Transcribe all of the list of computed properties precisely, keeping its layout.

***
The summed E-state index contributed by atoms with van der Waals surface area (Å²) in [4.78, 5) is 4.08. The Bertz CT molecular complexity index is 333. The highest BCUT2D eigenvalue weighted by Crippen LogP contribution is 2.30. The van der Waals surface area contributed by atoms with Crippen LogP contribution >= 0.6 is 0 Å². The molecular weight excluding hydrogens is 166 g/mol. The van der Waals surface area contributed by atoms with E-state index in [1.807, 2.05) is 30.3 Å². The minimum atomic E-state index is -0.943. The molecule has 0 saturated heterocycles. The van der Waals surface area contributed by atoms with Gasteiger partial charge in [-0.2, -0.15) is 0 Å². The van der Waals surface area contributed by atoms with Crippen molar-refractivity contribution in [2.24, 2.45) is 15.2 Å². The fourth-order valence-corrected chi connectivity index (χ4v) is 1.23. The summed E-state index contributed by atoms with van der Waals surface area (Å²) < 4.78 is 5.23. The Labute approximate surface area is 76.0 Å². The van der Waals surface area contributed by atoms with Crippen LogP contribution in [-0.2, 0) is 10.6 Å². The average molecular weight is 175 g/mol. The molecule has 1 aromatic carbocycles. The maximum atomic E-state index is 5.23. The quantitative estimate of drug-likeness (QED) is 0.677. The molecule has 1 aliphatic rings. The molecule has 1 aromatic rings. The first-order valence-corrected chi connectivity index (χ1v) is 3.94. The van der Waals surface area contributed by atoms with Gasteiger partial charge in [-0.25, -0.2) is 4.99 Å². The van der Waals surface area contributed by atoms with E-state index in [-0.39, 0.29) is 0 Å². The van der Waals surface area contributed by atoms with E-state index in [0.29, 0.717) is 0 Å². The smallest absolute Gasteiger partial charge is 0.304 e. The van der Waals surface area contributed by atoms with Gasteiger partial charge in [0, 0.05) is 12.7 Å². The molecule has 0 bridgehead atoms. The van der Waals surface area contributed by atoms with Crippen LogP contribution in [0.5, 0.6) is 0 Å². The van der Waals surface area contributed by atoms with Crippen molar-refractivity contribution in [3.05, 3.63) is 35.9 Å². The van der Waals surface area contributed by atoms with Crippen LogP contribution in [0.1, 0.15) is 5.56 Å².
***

The summed E-state index contributed by atoms with van der Waals surface area (Å²) in [4.78, 5) is 4.08. The Bertz CT molecular complexity index is 333. The highest BCUT2D eigenvalue weighted by Crippen LogP contribution is 2.30. The van der Waals surface area contributed by atoms with Crippen LogP contribution >= 0.6 is 0 Å². The molecular weight excluding hydrogens is 166 g/mol. The van der Waals surface area contributed by atoms with E-state index in [1.807, 2.05) is 30.3 Å². The minimum atomic E-state index is -0.943. The molecule has 0 saturated heterocycles. The van der Waals surface area contributed by atoms with Gasteiger partial charge in [-0.2, -0.15) is 0 Å². The van der Waals surface area contributed by atoms with Crippen molar-refractivity contribution in [2.24, 2.45) is 15.2 Å². The fourth-order valence-corrected chi connectivity index (χ4v) is 1.23. The summed E-state index contributed by atoms with van der Waals surface area (Å²) < 4.78 is 5.23. The Labute approximate surface area is 76.0 Å². The van der Waals surface area contributed by atoms with Crippen LogP contribution in [-0.2, 0) is 10.6 Å². The average molecular weight is 175 g/mol. The molecule has 1 aromatic carbocycles. The maximum atomic E-state index is 5.23. The quantitative estimate of drug-likeness (QED) is 0.677. The molecule has 1 aliphatic rings. The molecule has 1 aromatic rings. The first-order valence-corrected chi connectivity index (χ1v) is 3.94. The van der Waals surface area contributed by atoms with Gasteiger partial charge in [-0.25, -0.2) is 4.99 Å². The van der Waals surface area contributed by atoms with E-state index in [-0.39, 0.29) is 0 Å². The van der Waals surface area contributed by atoms with E-state index in [0.29, 0.717) is 0 Å². The smallest absolute Gasteiger partial charge is 0.304 e. The van der Waals surface area contributed by atoms with Gasteiger partial charge in [0, 0.05) is 12.7 Å². The molecule has 0 bridgehead atoms. The van der Waals surface area contributed by atoms with Crippen LogP contribution in [0.5, 0.6) is 0 Å². The van der Waals surface area contributed by atoms with Crippen molar-refractivity contribution in [3.05, 3.63) is 35.9 Å². The van der Waals surface area contributed by atoms with Crippen LogP contribution in [0.1, 0.15) is 5.56 Å².